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HPV Controversy

HPV Basics


Updated May 10, 2007

Vaccines have always been a bit controversial, especially in some circles, with some people opposing them for religious reasons or because they fear an autism link.

Gardasil, the HPV vaccine that protects girls against four types of HPV, or human papillomavirus, including the two types that cause most cervical cancers and the two types that cause the most genital warts, has been especially controversial...

According to the CDC, genital HPV "is the most common sexually transmitted infection in the United States" and "persistent genital HPV infection can cause cervical cancer in women," some of which can be prevented by Gardasil, the HPV vaccine.

Why all the controversy about Gardasil?

Most of it seems to revolve around that some people don't like the idea of their child being "forced" to get a "new" vaccine that protects against an STD, especially since they don't believe that their child is going to be sexually active...

The controversy over getting Gardasil is especially loud in Texas, where a fight to overturn the governor's executive order mandating the HPV vaccine for all 11- or 12-year-old girls has now been successful.

Some things to think about as you consider which side of the HPV vaccine debate you are on include:

1) Choice

Even if the HPV vaccine becomes mandated in your state, you can likely opt out so that your child doesn't get the vaccine.

Gardasil is a part of the current recommended childhood immunization schedule that is approved by the Advisory Committee on Immunization Practices, the American Academy of Pediatrics, and the American Academy of Family Physicians, and most of the other vaccines in the schedule, like the tetanus shot, MMR, and hepatitis B vaccine, are already required for school.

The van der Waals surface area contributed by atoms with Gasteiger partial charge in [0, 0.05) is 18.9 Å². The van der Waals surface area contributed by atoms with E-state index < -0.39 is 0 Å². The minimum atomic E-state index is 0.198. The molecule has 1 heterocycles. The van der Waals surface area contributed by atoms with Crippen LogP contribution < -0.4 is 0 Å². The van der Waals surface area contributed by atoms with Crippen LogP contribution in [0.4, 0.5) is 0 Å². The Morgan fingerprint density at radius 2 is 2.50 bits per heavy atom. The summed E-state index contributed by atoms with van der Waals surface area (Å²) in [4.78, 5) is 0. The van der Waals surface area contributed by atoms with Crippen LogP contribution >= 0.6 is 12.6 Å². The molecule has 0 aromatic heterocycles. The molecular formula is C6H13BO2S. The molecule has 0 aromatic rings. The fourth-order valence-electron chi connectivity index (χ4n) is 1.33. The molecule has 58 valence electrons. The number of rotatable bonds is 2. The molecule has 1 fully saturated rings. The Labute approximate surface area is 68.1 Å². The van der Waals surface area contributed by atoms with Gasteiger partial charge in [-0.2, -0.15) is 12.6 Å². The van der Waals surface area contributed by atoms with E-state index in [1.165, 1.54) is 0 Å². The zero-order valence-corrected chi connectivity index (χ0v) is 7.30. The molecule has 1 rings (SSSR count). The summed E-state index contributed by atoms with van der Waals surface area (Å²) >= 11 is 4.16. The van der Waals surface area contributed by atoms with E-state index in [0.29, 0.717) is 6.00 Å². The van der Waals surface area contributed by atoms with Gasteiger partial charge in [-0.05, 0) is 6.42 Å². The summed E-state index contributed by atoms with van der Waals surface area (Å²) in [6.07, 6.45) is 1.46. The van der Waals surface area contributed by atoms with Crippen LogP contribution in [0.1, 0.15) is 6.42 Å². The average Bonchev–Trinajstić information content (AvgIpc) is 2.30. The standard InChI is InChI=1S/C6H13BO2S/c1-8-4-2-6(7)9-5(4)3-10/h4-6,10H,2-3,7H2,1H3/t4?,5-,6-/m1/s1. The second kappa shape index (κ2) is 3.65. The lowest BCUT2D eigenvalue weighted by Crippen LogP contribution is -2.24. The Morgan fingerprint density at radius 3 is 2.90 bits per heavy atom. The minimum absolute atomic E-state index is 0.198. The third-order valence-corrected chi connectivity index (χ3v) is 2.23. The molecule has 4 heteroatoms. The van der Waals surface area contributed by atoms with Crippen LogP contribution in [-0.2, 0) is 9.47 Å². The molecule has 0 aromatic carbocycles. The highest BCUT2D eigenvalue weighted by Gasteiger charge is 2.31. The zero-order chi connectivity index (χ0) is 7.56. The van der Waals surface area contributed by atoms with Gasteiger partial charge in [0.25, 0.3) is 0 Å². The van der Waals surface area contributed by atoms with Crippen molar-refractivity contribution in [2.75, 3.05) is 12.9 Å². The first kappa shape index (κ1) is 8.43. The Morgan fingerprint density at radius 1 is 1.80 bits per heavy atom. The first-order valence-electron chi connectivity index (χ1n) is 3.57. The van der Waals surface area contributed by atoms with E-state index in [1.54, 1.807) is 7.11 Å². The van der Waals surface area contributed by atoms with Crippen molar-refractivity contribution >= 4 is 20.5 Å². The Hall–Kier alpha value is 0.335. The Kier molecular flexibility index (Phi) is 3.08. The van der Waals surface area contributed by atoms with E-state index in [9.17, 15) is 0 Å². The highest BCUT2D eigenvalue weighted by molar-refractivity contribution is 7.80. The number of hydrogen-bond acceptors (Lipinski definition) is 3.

The timing of the mandate to get the HPV vaccine was a little fast in Texas, but then most kids don't get a vaccine until it is required for school. This was seen when the hepatitis B and chickenpox vaccine were introduced, so requiring Gardasil for school would be a good way to make sure kids quickly get protected against cervical cancer.

Still, even if it isn't required for school, since it is on the childhood immunization schedule, it is likely that your pediatrician may recommend that your child get Gardasil starting at her 11- or 12-year-old well child visit.

Surprisingly to some parents, not all experts are in favor of HPV vaccine mandates, even those experts that are generally in favor of kids getting all of their vaccines. This is not because they believe that there is anything wrong with the new HPV vaccine. Instead, they think that the focus should be on the vaccine, and not on the mandates, and they would prefer a slower roll-out.

And some think that making the making the HPV vaccine compulsory, as Dr. Catherine D. DeAngelis states in an editorial in the Journal of the American Medical Association, "could have the unintended consequence of heightening parental and public apprehensions about childhood vaccinations" and can create "a backlash among parents."

2) Necessity